Hotel for Dogs clearly wants to rank alongside films such as Anna to the Infinite Power, The Goonies, E.T., and Radio Flyer, films that balanced lighthearted playfulness with a darker, grittier reality. Like the recent Spiderwick Chronicles, Hotel for Dogs plays all the same Spielberg/Donner riffs (a cast of doe-eyed youngsters wise beyond their years dressed in corduroy and plaid, moments of adult menace cut with "oh, thank goodness" relief) and even apes the look of these early '80s flicks. Yet for all its nostalgic bravado, the film never feels more than surface, more than flash.
Continue reading: Hotel For Dogs Review
Will Stronghold (Michael Angarano) is the son of the world's greatest heroes, super-strong Captain Stronghold (Kurt Russell) and high-flying Josie Jetstream (Kelly Preston). However, despite his impressive lineage, Will's lack of astonishing abilities poses complications on his first day at Sky High, a Hogwarts-esque floating academy for exceptionally gifted teens. Because of his embarrassing ordinariness, Will is shuttled into the "Sidekick" academic track (euphemistically referred to as "Hero Support") with his hippie best friend Layla (Danielle Panabaker) and other lamely powered misfits. Sidekicks are unpopular geeks and Heroes are the cool kids at this fantastic high school, which also features a cheerleading squad made up of clones, a mixed-lineage (hero and villain) rebel as Will's brooding arch-nemesis, and bullies acting as evil henchmen for a mysterious fiend who's plotting revenge against the Stronghold clan. This passing interest in metaphorical subtext proves tantalizing during Will's admission to his dad that he's a sidekick (a moment that recalls X-Men 2's "coming out" scene), as well as with the repeated adult refrain that Will is just a "late bloomer" (thus linking his nascent strengths with puberty). Yet content to only skim the surface of its symbolic potential, the film doggedly opts for obviousness when subtlety is called for, ultimately turning its story into simply the latest misfit-makes-good-and-proves-that-dorks-are-people-too adolescent fairy tale.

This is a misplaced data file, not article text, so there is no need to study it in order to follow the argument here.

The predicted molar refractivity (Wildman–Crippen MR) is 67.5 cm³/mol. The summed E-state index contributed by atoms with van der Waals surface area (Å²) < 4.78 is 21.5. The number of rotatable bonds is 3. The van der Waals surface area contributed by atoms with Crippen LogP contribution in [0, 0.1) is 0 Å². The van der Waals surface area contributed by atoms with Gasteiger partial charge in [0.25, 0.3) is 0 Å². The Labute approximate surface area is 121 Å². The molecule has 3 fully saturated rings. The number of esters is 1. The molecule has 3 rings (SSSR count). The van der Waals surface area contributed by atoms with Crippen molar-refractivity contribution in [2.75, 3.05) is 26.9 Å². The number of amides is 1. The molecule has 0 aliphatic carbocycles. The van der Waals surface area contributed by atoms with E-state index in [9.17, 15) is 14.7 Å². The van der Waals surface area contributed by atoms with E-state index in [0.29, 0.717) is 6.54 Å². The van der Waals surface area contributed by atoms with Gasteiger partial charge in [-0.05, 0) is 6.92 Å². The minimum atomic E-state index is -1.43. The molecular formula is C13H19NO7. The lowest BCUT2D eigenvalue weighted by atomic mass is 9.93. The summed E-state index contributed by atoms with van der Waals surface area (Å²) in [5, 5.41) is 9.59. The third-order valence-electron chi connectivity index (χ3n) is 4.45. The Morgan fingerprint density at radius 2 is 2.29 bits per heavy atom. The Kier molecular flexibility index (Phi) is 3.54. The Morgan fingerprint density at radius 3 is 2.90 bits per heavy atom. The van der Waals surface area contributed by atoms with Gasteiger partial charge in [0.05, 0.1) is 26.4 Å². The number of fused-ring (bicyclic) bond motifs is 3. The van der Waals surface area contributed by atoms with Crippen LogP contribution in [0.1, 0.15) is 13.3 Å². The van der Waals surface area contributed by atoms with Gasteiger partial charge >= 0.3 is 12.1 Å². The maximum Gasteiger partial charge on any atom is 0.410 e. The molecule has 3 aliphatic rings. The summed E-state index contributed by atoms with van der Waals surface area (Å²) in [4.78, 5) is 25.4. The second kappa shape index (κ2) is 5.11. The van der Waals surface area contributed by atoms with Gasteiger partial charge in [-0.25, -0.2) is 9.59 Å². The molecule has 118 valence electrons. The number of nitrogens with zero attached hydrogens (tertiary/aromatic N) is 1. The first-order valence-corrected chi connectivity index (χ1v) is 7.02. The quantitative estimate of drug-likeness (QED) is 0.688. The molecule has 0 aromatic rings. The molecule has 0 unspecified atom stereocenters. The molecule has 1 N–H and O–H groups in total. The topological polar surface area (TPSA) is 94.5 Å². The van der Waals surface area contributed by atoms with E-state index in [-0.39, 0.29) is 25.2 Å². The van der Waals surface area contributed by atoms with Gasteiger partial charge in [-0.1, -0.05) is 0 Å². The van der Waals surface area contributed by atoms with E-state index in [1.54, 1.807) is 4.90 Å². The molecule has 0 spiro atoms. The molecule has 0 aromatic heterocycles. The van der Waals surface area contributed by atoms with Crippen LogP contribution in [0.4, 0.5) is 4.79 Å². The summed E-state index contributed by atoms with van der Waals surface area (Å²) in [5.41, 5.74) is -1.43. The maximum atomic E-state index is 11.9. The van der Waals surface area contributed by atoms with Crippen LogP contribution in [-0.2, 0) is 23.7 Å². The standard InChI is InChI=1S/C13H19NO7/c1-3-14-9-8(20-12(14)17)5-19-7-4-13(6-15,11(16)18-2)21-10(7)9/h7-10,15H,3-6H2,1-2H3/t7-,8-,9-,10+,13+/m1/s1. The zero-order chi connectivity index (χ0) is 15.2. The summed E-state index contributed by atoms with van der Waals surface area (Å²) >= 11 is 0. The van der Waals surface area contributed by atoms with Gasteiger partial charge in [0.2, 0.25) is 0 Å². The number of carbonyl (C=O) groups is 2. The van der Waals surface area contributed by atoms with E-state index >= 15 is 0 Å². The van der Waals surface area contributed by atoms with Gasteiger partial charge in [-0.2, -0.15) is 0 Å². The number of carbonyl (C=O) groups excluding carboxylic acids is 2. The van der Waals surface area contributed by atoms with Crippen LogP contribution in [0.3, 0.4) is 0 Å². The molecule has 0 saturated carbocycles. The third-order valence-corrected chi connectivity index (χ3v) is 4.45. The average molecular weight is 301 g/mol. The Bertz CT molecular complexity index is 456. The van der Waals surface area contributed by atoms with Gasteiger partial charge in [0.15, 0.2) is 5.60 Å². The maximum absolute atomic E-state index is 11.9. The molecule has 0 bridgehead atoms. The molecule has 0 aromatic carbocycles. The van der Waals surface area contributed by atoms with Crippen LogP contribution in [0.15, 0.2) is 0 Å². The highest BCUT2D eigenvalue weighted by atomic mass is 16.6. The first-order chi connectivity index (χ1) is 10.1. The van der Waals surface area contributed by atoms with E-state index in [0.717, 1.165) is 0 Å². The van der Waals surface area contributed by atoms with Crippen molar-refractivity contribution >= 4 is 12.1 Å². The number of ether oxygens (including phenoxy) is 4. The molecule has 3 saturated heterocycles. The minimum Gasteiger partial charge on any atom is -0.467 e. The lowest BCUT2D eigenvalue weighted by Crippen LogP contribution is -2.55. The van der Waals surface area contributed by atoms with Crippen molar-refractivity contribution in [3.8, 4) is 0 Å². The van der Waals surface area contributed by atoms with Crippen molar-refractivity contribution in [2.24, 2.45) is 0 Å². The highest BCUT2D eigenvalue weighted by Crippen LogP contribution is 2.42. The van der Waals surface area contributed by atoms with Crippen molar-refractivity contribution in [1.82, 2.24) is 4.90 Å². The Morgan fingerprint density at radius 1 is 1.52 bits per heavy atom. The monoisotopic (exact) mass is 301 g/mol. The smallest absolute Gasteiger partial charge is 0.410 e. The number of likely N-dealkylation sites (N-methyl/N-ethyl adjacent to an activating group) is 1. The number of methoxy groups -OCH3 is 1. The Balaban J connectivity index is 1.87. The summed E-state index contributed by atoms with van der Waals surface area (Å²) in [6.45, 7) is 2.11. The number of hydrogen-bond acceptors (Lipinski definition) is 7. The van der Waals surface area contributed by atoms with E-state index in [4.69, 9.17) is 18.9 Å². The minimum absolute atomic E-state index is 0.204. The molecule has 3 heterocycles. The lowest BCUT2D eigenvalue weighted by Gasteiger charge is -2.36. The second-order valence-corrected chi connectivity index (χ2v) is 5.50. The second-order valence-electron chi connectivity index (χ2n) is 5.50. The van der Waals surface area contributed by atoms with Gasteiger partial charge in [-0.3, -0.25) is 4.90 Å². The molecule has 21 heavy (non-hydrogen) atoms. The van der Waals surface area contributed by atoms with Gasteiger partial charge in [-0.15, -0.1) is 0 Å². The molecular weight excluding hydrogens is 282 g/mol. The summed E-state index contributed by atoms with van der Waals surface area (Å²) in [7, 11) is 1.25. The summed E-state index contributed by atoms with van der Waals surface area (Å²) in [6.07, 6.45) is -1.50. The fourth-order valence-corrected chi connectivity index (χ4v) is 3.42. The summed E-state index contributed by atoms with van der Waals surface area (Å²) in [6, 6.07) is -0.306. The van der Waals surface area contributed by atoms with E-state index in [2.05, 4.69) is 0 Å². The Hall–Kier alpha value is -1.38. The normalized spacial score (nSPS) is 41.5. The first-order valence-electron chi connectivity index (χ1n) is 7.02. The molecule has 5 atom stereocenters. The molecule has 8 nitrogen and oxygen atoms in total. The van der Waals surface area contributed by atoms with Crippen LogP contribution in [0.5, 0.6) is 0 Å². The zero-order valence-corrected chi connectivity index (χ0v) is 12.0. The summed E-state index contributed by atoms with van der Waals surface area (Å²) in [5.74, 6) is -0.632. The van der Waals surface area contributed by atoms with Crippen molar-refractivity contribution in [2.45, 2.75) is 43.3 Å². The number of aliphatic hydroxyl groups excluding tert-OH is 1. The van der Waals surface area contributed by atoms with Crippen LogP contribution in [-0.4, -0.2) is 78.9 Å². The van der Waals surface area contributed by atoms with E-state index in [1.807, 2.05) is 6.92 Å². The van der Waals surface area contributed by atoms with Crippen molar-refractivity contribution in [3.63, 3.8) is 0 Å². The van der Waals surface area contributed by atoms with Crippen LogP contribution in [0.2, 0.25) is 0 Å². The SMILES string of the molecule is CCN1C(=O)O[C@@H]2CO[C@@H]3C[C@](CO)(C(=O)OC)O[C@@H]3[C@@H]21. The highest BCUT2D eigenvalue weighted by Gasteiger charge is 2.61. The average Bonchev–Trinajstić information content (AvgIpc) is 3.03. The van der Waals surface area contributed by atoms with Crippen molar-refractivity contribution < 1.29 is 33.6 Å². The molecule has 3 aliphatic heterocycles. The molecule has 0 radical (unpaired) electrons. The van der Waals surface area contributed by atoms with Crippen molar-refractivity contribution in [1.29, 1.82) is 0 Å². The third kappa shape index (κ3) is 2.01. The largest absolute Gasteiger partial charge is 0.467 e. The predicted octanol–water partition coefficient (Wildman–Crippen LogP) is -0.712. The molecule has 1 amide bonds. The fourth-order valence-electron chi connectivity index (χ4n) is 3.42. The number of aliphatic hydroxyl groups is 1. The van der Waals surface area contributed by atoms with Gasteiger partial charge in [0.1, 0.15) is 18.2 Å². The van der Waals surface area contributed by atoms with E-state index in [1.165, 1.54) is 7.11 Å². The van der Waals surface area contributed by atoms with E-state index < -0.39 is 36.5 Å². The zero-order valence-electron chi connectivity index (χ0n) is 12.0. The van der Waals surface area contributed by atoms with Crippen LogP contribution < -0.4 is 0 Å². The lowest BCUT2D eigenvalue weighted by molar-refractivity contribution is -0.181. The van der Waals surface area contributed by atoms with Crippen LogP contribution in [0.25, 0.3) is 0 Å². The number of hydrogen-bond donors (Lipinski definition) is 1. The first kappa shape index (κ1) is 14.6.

Continue reading: Sky High Review
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